Thai authorities STILL don’t know when they’ll open Maya Bay: Hotspot from Leonardo DiCaprio’s The Beach is recovering slowly but damaged coral may take DECADES to mature
- The popular bay has been closed since June to allow ecosystems to recover
- Eight months on, sharks have returned to the area with three giving birth
- At times in recent years up to 5,000 tourists visited the bay every day
Thai authorities still have no idea when they’ll re-open Maya Bay – a tourist hotspot made famous by Leonardo DiCaprio movie The Beach, which was filmed there.
The bay has been closed to visitors since June 2018 because never-ending waves of beach-goers were destroying its delicate coral ecosystem.
Eight months later, sharks have returned to the area and coral is starting to slowly recover – but experts warn it may take decades to fully mature.
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Maya Bay in Thailand is still closed to tourists and authorities have no idea when it will re-open. The BBC was recently granted access to Maya Bay to check on progress and this still shows a crew from the broadcaster heading towards the beach in a small boat, beyond a rope set up to stop tourists from entering
Since Maya Bay closed to tourists in June, blacktip sharks have started to return the area. There are thought to be around 60 in the bay
The BBC was recently granted access to Maya Bay to check on progress.
A crew was allowed past the tourist boats that can only drop anchor at a distance and went snorkelling with Kritsada Theerawut, who is responsible for checking the recovery of the coral.
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He showed them how new coral was starting to grow at Maya Bay – although he said it will be many years before it totally recovers.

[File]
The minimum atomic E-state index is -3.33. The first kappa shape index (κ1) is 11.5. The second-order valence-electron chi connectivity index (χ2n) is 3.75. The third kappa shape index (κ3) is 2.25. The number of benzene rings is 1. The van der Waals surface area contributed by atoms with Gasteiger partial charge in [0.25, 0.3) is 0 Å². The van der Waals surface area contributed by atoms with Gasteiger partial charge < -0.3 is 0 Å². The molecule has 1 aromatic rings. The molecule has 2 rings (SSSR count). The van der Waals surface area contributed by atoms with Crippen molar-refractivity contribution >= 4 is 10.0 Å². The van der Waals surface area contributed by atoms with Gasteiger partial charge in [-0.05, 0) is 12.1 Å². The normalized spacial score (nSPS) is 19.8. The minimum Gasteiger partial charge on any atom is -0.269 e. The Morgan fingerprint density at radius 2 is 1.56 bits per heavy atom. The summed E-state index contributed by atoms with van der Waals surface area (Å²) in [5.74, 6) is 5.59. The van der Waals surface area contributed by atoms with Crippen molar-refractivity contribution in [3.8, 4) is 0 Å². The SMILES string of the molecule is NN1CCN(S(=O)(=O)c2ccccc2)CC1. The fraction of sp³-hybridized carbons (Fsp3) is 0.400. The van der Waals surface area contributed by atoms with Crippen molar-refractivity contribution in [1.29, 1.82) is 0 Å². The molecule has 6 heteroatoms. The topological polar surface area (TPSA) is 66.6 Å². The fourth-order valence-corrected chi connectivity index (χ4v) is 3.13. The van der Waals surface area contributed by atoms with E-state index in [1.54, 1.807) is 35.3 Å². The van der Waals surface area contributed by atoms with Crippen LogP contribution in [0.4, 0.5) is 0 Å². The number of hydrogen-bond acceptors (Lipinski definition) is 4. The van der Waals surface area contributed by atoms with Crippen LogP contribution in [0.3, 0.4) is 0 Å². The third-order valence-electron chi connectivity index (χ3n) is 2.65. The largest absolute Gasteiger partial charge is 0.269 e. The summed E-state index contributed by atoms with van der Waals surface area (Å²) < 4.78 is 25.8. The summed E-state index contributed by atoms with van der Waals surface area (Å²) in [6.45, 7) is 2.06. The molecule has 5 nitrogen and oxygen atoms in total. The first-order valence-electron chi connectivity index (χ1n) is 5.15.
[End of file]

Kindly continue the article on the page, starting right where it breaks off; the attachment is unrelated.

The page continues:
Meanwhile marine scientist Thon Thamrongnawasawat told the BBC that around 60 blacktip reef sharks have started visiting the bay, with three female sharks giving birth to their young in the area.
He said: ‘There are big changes. We now have 60 sharks and before we had no sharks.
Authorities say that coral reefs and vegetation have been damaged by up to 5,000 visitors a day. This image was taken in May 2018
Thai authorities are now trying to establish how many daily visitors can visit Maya Bay without harming the environment
‘We need to take a break and give Mother Nature a chance and we will be proud that this generation left something for the next generation.’
But despite the improvements, there is no sign of Maya Bay opening any time soon as authorities try to establish how many daily visitors can sustainably visit.
The closure of the bay has had a knock-on effect on businesses that rely on tourism.
Ekawit Pinyotamanotai, president of the tourism council of Krabi, told the BBC that tourists cancelled cancelled trips around the island because ‘they couldn’t go to the selling attraction’.
After the movie The Beach, starring Leonardo DiCaprio, was released, tourists began flocking to Maya Bay
Danny Boyle’s The Beach had an enormous effect on visitor numbers to the bay, which is circled by dramatic limestone cliffs on Ko Phi Phi Ley island in the Andaman Sea.
After it was released in 2000 hordes of tourists swept in.
At times, authorities say, there were 5,000 visitors every day.
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